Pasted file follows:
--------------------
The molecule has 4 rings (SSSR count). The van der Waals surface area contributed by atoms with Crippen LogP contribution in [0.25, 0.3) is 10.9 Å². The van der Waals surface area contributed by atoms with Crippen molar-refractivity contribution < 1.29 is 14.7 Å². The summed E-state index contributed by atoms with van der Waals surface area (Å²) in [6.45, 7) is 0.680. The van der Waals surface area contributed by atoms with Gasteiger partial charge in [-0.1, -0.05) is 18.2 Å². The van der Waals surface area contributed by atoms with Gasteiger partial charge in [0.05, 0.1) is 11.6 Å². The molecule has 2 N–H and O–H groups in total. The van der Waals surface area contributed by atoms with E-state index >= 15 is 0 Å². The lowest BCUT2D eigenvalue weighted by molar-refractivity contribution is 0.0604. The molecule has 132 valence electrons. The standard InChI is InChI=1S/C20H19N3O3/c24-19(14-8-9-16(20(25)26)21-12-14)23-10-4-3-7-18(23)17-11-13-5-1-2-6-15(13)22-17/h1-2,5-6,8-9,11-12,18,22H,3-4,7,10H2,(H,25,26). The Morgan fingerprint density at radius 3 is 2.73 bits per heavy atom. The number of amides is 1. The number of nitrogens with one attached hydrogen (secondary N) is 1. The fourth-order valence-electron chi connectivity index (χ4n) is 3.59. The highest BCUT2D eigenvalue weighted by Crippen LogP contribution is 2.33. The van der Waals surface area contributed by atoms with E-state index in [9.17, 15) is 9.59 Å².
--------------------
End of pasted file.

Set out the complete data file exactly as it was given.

The molecule has 4 rings (SSSR count). The van der Waals surface area contributed by atoms with Crippen LogP contribution in [0.25, 0.3) is 10.9 Å². The van der Waals surface area contributed by atoms with Crippen molar-refractivity contribution < 1.29 is 14.7 Å². The summed E-state index contributed by atoms with van der Waals surface area (Å²) in [6.45, 7) is 0.680. The van der Waals surface area contributed by atoms with Gasteiger partial charge in [-0.1, -0.05) is 18.2 Å². The van der Waals surface area contributed by atoms with Gasteiger partial charge in [0.05, 0.1) is 11.6 Å². The molecule has 2 N–H and O–H groups in total. The van der Waals surface area contributed by atoms with E-state index >= 15 is 0 Å². The lowest BCUT2D eigenvalue weighted by molar-refractivity contribution is 0.0604. The molecule has 132 valence electrons. The standard InChI is InChI=1S/C20H19N3O3/c24-19(14-8-9-16(20(25)26)21-12-14)23-10-4-3-7-18(23)17-11-13-5-1-2-6-15(13)22-17/h1-2,5-6,8-9,11-12,18,22H,3-4,7,10H2,(H,25,26). The Morgan fingerprint density at radius 3 is 2.73 bits per heavy atom. The number of amides is 1. The number of nitrogens with one attached hydrogen (secondary N) is 1. The fourth-order valence-electron chi connectivity index (χ4n) is 3.59. The highest BCUT2D eigenvalue weighted by Crippen LogP contribution is 2.33. The van der Waals surface area contributed by atoms with E-state index in [9.17, 15) is 9.59 Å².